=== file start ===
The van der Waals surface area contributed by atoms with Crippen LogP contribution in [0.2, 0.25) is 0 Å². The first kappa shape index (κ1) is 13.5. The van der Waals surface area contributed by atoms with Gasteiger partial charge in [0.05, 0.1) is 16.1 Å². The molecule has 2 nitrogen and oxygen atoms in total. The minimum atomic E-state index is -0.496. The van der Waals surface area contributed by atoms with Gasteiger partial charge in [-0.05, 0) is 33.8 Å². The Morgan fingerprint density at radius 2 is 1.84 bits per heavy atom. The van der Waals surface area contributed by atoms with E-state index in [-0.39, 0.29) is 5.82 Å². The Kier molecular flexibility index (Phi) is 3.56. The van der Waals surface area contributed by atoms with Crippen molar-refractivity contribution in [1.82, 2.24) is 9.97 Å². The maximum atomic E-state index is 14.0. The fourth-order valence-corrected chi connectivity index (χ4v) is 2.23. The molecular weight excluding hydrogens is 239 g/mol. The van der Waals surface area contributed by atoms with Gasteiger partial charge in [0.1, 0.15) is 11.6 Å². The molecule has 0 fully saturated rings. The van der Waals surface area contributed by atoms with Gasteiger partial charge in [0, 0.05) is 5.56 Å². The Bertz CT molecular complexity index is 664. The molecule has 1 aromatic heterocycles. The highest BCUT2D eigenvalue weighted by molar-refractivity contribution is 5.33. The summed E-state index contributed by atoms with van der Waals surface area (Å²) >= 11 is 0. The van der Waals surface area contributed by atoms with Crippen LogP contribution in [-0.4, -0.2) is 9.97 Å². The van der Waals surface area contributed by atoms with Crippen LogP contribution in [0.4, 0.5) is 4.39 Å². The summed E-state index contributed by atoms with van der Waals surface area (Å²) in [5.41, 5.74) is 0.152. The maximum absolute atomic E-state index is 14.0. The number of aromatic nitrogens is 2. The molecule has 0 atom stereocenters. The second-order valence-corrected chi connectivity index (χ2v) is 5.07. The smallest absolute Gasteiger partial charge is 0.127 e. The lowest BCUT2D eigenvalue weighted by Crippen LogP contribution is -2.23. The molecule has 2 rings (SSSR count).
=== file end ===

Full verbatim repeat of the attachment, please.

The van der Waals surface area contributed by atoms with Crippen LogP contribution in [0.2, 0.25) is 0 Å². The first kappa shape index (κ1) is 13.5. The van der Waals surface area contributed by atoms with Gasteiger partial charge in [0.05, 0.1) is 16.1 Å². The molecule has 2 nitrogen and oxygen atoms in total. The minimum atomic E-state index is -0.496. The van der Waals surface area contributed by atoms with Gasteiger partial charge in [-0.05, 0) is 33.8 Å². The Morgan fingerprint density at radius 2 is 1.84 bits per heavy atom. The van der Waals surface area contributed by atoms with E-state index in [-0.39, 0.29) is 5.82 Å². The Kier molecular flexibility index (Phi) is 3.56. The van der Waals surface area contributed by atoms with Crippen molar-refractivity contribution in [1.82, 2.24) is 9.97 Å². The maximum atomic E-state index is 14.0. The fourth-order valence-corrected chi connectivity index (χ4v) is 2.23. The molecular weight excluding hydrogens is 239 g/mol. The van der Waals surface area contributed by atoms with Gasteiger partial charge in [0.1, 0.15) is 11.6 Å². The molecule has 0 fully saturated rings. The van der Waals surface area contributed by atoms with Gasteiger partial charge in [0, 0.05) is 5.56 Å². The Bertz CT molecular complexity index is 664. The molecule has 1 aromatic heterocycles. The highest BCUT2D eigenvalue weighted by molar-refractivity contribution is 5.33. The summed E-state index contributed by atoms with van der Waals surface area (Å²) >= 11 is 0. The van der Waals surface area contributed by atoms with Crippen LogP contribution in [-0.4, -0.2) is 9.97 Å². The van der Waals surface area contributed by atoms with Crippen LogP contribution in [0.4, 0.5) is 4.39 Å². The summed E-state index contributed by atoms with van der Waals surface area (Å²) in [5.41, 5.74) is 0.152. The maximum absolute atomic E-state index is 14.0. The number of aromatic nitrogens is 2. The molecule has 0 atom stereocenters. The second-order valence-corrected chi connectivity index (χ2v) is 5.07. The smallest absolute Gasteiger partial charge is 0.127 e. The lowest BCUT2D eigenvalue weighted by Crippen LogP contribution is -2.23. The molecule has 2 rings (SSSR count).